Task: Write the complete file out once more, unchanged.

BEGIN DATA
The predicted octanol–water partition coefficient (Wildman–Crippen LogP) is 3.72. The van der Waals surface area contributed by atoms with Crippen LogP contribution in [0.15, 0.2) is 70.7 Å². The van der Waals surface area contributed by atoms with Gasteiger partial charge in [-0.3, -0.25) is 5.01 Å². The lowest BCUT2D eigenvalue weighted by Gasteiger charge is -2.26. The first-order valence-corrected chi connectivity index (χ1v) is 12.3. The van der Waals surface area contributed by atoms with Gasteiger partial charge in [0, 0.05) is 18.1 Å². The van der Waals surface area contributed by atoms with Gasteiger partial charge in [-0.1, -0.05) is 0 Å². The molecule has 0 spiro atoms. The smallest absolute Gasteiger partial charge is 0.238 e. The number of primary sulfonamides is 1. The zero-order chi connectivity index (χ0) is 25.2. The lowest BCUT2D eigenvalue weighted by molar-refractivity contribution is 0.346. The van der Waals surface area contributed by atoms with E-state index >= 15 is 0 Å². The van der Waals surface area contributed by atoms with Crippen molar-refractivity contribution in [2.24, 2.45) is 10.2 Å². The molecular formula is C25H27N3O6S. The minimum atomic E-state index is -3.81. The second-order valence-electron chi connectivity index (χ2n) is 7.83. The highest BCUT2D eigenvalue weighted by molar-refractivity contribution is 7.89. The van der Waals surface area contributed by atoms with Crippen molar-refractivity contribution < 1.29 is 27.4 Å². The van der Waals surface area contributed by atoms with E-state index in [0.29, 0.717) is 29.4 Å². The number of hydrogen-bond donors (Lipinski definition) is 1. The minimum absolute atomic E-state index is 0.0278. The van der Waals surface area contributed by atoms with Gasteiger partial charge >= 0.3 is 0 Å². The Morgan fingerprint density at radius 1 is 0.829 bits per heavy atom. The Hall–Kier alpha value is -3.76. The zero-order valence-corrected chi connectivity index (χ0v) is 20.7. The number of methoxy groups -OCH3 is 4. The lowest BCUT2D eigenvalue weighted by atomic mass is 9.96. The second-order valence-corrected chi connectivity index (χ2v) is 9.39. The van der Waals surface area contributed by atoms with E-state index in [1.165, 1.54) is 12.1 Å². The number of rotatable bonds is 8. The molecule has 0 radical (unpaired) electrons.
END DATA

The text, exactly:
The predicted octanol–water partition coefficient (Wildman–Crippen LogP) is 3.72. The van der Waals surface area contributed by atoms with Crippen LogP contribution in [0.15, 0.2) is 70.7 Å². The van der Waals surface area contributed by atoms with Gasteiger partial charge in [-0.3, -0.25) is 5.01 Å². The lowest BCUT2D eigenvalue weighted by Gasteiger charge is -2.26. The first-order valence-corrected chi connectivity index (χ1v) is 12.3. The van der Waals surface area contributed by atoms with Gasteiger partial charge in [0, 0.05) is 18.1 Å². The van der Waals surface area contributed by atoms with Gasteiger partial charge in [-0.1, -0.05) is 0 Å². The molecule has 0 spiro atoms. The smallest absolute Gasteiger partial charge is 0.238 e. The number of primary sulfonamides is 1. The zero-order chi connectivity index (χ0) is 25.2. The lowest BCUT2D eigenvalue weighted by molar-refractivity contribution is 0.346. The van der Waals surface area contributed by atoms with E-state index >= 15 is 0 Å². The van der Waals surface area contributed by atoms with Crippen molar-refractivity contribution in [2.24, 2.45) is 10.2 Å². The molecular formula is C25H27N3O6S. The minimum atomic E-state index is -3.81. The second-order valence-electron chi connectivity index (χ2n) is 7.83. The highest BCUT2D eigenvalue weighted by molar-refractivity contribution is 7.89. The van der Waals surface area contributed by atoms with Crippen molar-refractivity contribution < 1.29 is 27.4 Å². The van der Waals surface area contributed by atoms with E-state index in [0.29, 0.717) is 29.4 Å². The number of hydrogen-bond donors (Lipinski definition) is 1. The minimum absolute atomic E-state index is 0.0278. The van der Waals surface area contributed by atoms with Gasteiger partial charge >= 0.3 is 0 Å². The Morgan fingerprint density at radius 1 is 0.829 bits per heavy atom. The Hall–Kier alpha value is -3.76. The zero-order valence-corrected chi connectivity index (χ0v) is 20.7. The number of methoxy groups -OCH3 is 4. The lowest BCUT2D eigenvalue weighted by atomic mass is 9.96. The second-order valence-corrected chi connectivity index (χ2v) is 9.39. The van der Waals surface area contributed by atoms with E-state index in [1.165, 1.54) is 12.1 Å². The number of rotatable bonds is 8. The molecule has 0 radical (unpaired) electrons.